The trip to Iceland with a discussion of plate tectonics and mid-oceanic rifts has been postponed due to snow. This week's blog will migrate to some more tropical sedimentary features like these ooids (from the Greek for egg-like). I never wondered why Dr. Allen Curran of Smith College chose to study them in the Bahamas:
and pisoids (from the Greek word for pea-like).
I tried to play the word ooid in a recent Scrabble game; the Official Scrabble Dictionary says it is not a word. Oo id is! Pisoid is also not acceptable~~and it's such a fun word. . .
The main difference between the two sedimentary concretions is their size. Ooids are less than 2 millimeters in size and pisoids are 2 millimeters and greater in size. Ooids and pisoids are spheroidal, layered or coated grains, usually composed of calcium carbonate (CaCO3). Some pisoids and ooids contain iron (siderite for you Latin fans) or phosphates as well. They form as a series of concentric layers (see thin section below--crossed nicols or not--you be the judge!) around a nucleus of a crystal, shell fragment, or other small grain in shallow seas where the water is highly concentrated in calcium carbonate.
And if you use a scanning electron microscope (SEM) to view ooids you will see not only the concretions that mark the growth of ooids, but also the pitting and cracking of the grains caused by various microbes:
Three interesting things you should know about ooids and pisoids:
(1) They have formed under different conditions called calcite seas (where low-magnesium calcite is the primary CaCO3 precipitate and which occurred during my favorite period, the Jurassic, and the Ordovician period) or aragonite seas (where aragonite and high magnesium calcite is the primary CaCO3 precipitate during most of the rest of geologic time, including now). Thus, the calcite seas are found in the early Paleozoic time period when life was relatively new and during the middle of the Mesozoic (sometimes called the Age of Dinosaurs). Both of these time periods were time periods of rapid sea-floor spreading. (Ok, a wee bit of plate tectonics today).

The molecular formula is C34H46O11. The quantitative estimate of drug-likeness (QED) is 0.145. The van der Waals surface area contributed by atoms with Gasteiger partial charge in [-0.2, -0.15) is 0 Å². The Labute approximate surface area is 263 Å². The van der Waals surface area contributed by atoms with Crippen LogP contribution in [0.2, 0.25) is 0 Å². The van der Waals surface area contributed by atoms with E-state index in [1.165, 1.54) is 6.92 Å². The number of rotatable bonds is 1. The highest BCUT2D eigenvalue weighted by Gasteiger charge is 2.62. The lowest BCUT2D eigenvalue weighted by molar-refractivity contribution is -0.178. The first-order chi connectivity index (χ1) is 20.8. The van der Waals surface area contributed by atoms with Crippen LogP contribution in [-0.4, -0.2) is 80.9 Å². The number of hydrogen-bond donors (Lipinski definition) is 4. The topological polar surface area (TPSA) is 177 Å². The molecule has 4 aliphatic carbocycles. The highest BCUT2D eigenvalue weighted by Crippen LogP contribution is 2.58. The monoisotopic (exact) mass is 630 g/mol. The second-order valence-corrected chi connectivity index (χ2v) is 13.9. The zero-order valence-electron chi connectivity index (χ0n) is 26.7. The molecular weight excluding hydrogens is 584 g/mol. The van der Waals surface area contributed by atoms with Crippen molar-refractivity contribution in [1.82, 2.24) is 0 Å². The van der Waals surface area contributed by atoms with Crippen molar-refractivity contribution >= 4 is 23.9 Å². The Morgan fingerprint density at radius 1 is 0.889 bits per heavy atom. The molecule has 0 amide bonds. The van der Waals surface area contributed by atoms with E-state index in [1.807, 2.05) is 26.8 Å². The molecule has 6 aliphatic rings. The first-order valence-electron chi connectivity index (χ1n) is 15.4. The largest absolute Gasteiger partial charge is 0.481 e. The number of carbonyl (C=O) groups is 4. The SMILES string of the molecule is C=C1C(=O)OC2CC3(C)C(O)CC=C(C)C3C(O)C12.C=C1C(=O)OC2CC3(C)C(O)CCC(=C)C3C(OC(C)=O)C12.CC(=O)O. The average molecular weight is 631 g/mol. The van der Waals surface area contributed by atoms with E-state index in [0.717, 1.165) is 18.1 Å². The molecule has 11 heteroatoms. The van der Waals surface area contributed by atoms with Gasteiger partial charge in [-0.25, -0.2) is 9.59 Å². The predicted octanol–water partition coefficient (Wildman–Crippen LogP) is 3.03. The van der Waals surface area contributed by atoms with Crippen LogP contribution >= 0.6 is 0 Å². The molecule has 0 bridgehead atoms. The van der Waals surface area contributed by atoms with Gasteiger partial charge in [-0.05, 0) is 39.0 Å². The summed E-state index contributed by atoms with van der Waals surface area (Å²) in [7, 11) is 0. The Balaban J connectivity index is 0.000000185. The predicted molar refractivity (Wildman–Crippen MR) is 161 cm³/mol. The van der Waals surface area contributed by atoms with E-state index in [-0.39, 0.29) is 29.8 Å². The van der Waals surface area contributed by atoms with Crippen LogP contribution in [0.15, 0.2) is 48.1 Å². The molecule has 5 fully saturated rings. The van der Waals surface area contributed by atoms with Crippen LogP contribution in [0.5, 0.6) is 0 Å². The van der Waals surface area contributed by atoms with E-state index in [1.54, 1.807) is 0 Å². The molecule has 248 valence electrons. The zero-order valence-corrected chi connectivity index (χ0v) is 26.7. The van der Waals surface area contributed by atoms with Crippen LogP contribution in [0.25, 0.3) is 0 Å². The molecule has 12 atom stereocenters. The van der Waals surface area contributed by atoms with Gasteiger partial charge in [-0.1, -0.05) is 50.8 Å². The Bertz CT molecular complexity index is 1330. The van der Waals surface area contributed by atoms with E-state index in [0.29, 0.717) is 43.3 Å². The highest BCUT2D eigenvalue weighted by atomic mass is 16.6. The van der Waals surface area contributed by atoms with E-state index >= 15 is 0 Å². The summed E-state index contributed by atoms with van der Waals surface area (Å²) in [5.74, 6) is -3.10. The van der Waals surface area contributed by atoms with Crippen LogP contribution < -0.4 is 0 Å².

(2) Ooids and pisoids generally require microbial action in their formation.
It had not occurred to me until today that the process of ooid and pisoid concretion is similar to kidney stone formation (It even says so in Wikiipedia :-)). Kidney stones tend to form in patients with concentrated urine (no extra fresh water running in).
Oh, a fourth item:
(4) Ooids and pisoids ought to be Scrabble-acceptable words.
And to bring this concentrated topic concretely back in focus, this view of pisoids shows the highlighted concreted layers that have been colorized to show the structure of the layers.
Looking forward to your crystallized, concentrated comments, diluted not at all by your new-found enthusiasm for the ooid and the pisoid :-)
Ooidally (but not pisoidally this evening),
Word Woman (Scientific Steph)